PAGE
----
MOSCOW -- Someday soon, perhaps within two years, Soviet citizens may be able to walk into a bank and talk about building up a little home ekviti.
Facing a massive shortage of housing, one of the country's most pressing social problems, Soviet authorities are in the process of establishing a system that would allow millions of Soviets to do exactly what millions of Americans do every year -- go deeply into debt.
With a helping hand from U.S. bankers and private financial consultants, the Soviet Union is exploring ways of setting up a private home mortgage system that would eventually allow people to buy their own homes and finance the construction of new ones.
In a country where the ownership of private property has been greatly restricted for nearly three-quarters of a century, this is a very new idea, but one whose time may have come.
Under today's circumstances, the average size of what a Soviet apartment is supposed to be is dictated by the government, which allows for six square meters per family member in Moscow. It is five in Leningrad. Thus, a family of four in Moscow would qualify for about 250 square feet of housing.
In practice, most live in far less space, including many in communal apartments. The space allowance can be compared with the median size of a single-family house built in the U.S. last year of 1,850 square feet.
"The desire to have a private home makes a person work better," said Yevgeny Desyatchikov, deputy chairman of HD, a Soviet government bank that finances construction.
"It makes the whole society more healthy," said Mr. Desyatchikov, who is one of the pioneers in exploring a fledgling mortgage system.
President Mikhail S. Gorbachev's 5-year-old effort to change the Soviet economic system has resulted in the toppling of many ideological and political taboos. But among the most resilient totems has been the question of private ownership.
Until now, Soviet citizens have been forbidden to own land, all of which belongs to the government, and have had their rights of private property ownership limited to such things as cars and small country cottages.
But the concept of private property -- ranging from shares in companies to private homes -- and the bond it creates between individuals and their economic performance has become a central theme of the economic reforms.
In addition, the Soviet people have huge cash savings at their disposal, estimated at hundreds of billions of rubles, primarily because there is so little for them to buy in their country. Confronted with continued shortages, this mass of rubles stands as a huge inflationary threat with money chasing after scarce goods. Eliminating the stock of cash is one of the government's thorniest problems.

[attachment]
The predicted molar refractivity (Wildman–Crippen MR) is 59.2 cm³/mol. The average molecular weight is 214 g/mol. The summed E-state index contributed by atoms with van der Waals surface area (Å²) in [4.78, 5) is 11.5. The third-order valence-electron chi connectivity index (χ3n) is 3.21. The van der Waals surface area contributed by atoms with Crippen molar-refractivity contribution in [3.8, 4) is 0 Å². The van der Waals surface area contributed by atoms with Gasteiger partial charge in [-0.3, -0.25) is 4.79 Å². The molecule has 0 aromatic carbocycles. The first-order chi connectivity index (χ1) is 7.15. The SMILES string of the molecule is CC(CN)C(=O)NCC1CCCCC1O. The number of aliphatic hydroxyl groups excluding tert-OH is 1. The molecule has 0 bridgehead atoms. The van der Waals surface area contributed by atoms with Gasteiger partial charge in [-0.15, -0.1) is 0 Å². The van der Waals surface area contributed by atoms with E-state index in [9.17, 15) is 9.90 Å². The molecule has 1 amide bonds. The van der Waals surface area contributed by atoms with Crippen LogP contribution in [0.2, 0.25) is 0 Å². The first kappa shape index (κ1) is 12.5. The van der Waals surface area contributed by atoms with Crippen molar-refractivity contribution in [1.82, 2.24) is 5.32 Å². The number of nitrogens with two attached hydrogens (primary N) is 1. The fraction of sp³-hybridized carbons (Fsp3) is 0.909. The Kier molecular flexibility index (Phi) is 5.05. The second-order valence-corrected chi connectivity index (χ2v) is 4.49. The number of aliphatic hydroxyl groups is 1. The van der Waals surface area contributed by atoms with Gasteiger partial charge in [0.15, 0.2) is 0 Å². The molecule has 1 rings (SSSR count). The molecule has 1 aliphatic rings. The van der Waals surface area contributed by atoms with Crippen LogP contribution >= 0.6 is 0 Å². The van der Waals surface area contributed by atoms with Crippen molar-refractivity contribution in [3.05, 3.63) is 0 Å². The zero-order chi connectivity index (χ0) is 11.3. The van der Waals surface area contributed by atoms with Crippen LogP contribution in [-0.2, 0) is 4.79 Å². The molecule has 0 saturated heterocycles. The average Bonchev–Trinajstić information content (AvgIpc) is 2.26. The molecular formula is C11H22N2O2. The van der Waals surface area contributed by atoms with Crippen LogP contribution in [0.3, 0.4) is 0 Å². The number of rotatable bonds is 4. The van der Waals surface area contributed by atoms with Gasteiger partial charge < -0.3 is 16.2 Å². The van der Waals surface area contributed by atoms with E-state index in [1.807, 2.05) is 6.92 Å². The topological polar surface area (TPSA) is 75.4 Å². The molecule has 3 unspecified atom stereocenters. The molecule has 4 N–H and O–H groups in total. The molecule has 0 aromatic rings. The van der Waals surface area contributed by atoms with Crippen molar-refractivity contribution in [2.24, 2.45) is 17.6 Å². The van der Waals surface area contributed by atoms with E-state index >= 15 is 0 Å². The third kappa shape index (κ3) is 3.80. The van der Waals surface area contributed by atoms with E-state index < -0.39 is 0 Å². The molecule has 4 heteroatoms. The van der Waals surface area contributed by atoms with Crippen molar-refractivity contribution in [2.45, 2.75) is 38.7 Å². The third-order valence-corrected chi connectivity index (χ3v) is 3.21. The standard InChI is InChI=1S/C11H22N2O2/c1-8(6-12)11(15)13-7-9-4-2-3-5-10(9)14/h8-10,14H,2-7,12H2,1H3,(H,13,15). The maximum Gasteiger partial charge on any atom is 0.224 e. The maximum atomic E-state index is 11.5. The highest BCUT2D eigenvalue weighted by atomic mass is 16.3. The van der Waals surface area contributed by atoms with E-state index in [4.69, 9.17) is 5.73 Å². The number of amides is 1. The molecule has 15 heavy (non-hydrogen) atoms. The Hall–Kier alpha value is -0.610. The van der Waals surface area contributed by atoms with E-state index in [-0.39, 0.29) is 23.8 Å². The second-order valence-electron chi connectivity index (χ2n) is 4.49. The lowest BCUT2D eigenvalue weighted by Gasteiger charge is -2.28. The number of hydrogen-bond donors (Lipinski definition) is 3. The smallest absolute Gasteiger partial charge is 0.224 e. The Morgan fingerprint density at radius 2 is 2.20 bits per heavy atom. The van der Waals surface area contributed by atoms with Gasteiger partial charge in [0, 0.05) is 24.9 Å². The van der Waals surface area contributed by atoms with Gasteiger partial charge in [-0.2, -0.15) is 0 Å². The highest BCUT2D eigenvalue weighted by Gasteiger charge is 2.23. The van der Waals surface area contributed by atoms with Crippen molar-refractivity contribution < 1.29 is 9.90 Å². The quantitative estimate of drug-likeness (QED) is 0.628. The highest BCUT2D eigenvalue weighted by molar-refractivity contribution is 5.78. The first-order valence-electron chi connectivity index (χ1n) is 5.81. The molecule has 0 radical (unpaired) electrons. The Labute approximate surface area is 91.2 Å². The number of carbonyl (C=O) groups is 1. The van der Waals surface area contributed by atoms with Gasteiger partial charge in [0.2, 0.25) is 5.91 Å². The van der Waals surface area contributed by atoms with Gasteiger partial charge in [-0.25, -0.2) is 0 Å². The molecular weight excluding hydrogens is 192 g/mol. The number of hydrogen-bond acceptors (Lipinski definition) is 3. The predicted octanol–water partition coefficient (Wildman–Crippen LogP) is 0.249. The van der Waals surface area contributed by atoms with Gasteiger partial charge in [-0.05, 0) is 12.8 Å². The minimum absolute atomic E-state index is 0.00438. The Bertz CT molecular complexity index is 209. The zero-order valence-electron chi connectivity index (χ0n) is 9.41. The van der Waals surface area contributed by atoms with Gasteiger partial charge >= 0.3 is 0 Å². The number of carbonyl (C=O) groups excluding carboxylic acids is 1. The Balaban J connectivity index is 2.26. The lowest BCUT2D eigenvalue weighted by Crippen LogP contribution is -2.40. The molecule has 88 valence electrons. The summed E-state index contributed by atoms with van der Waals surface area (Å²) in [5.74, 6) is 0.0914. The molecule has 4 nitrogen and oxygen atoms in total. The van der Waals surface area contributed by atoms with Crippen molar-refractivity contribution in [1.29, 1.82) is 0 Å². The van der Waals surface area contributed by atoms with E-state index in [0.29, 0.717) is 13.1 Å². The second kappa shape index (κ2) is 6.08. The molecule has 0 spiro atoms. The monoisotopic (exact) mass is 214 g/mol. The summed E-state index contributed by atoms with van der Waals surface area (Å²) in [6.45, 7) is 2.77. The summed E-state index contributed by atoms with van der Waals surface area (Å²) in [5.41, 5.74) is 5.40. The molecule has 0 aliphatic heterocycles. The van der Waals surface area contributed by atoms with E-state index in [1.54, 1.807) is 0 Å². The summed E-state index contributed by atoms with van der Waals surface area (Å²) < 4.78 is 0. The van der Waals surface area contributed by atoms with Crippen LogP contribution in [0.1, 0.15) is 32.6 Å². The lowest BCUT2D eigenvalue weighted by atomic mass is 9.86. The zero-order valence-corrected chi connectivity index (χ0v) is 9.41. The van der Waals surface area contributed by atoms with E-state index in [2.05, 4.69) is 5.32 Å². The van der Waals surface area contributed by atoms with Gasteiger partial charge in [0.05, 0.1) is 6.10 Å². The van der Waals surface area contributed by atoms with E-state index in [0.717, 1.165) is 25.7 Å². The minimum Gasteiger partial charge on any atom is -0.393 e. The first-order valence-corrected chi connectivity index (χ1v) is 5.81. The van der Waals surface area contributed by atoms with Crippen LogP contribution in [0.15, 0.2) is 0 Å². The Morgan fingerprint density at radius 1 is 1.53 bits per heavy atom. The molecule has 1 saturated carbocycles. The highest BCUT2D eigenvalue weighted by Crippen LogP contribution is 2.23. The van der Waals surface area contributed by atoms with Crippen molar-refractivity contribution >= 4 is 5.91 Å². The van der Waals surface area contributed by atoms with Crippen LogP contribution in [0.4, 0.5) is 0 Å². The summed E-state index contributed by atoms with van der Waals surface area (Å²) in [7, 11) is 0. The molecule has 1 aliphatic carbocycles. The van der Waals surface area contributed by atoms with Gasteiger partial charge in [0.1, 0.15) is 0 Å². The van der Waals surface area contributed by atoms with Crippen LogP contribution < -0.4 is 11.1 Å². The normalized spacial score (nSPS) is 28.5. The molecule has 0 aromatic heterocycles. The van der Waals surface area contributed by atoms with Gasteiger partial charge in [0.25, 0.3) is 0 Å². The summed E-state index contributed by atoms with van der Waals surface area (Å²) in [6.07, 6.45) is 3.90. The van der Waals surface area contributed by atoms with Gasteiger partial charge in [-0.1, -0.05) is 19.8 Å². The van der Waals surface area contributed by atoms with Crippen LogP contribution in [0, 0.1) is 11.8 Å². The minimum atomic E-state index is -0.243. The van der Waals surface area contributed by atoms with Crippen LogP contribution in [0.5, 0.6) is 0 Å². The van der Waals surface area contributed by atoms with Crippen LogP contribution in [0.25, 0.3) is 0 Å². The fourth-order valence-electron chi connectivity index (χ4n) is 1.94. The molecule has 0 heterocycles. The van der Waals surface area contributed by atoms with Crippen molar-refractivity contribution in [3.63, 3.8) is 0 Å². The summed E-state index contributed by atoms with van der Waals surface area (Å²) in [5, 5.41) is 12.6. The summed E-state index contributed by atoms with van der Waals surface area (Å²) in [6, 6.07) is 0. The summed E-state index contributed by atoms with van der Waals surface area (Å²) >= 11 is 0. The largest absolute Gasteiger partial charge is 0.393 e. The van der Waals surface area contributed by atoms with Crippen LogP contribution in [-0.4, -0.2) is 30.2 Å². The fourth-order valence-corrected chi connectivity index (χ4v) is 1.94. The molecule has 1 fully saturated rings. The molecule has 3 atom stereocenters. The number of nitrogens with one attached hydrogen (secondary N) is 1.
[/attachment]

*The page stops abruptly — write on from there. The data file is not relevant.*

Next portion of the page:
And so the birth of the mortgage in the land of Lenin could be a blessed event.
"This country did not use this type of financing before because there was no private property and no mortgages," Mr. Desyatchikov said in a recent interview.
"We even had to develop a new vocabulary," he said, "like the word mortgage. Nobody had heard of this."
Indeed the Soviets appear to have approached the concept of home mortgages somewhat as innocents in the world of finance. Although HD and other Soviet banks have been involved in financing and international trade for decades, the area of such personal lending was a place where they needed help.
That assistance came in large part from St. Louis-based Citicorp Mortgage, a division of Citicorp, which is the largest mortgage lender in the United States.
Officials from Citicorp Mortgage have been guiding Mr. Desyatchikov and his band of would-be loan officers through the nuts and bolts of the business.
After preliminary meetings in the United States last summer, Citicorp Mortgage set up a three-day seminar in Moscow during which 200 employees of the HDbank were given a crash course in how the U.S. mortgage system works.
"They were a little mystified at first, but by the third day they were really getting into it," said Jonathan Russin, a Washington lawyer with the firm of Kaplan Russin and Vecchi, which helped bring the Soviets and Citicorp Mortgage together.
During the seminar the Soviets were involved in make-believe banking in which they used materials provided by Citicorp Mortgage to assess potential borrowers.
But more than just Russian and English separated the two sides. Some basic concepts had to be learned, not just translated.
So a glossary of such transliterated terms as brokyer, eskrooo and feekst raeyets (fixed rates) had to be understood.
While the seminar appears to have sparked a good deal of excitement on the part of the Soviet bankers, there is a long and complicated road to be traveled before the first Soviet buyer plunks down a pile of earnest rubles.
"It is like most of the tasks they are facing -- it's huge," said Citicorp Mortgage Chairman Bob Horner, who came to Moscow for the seminar.
"There is the strategic level: What kind of products can we offer, how will we analyze them?" he said. "Then there are the mechanics. How do you send out bills and what do you do with all the paper?"
Indeed the most pressing problems don't have to do with the ability of the Soviet banking system to learn how to write mortgages, but rather with the essential questions of reforming the economy.
"The main questions are about how they are going to structure their economy," Mr. Horner said.
Among these questions, and one to which Mr. Desyatchikov has yet to find an answer, is where the lendable money will come from. "We are looking into the idea of a secondary market for capital, something like bonds," Mr. Desyatchikov said. "But we are just starting to understand bond and financial markets."
With confidence in the government low at the moment, it is not at all certain that Soviet citizens would be willing to buy government bonds to underwrite mortgages.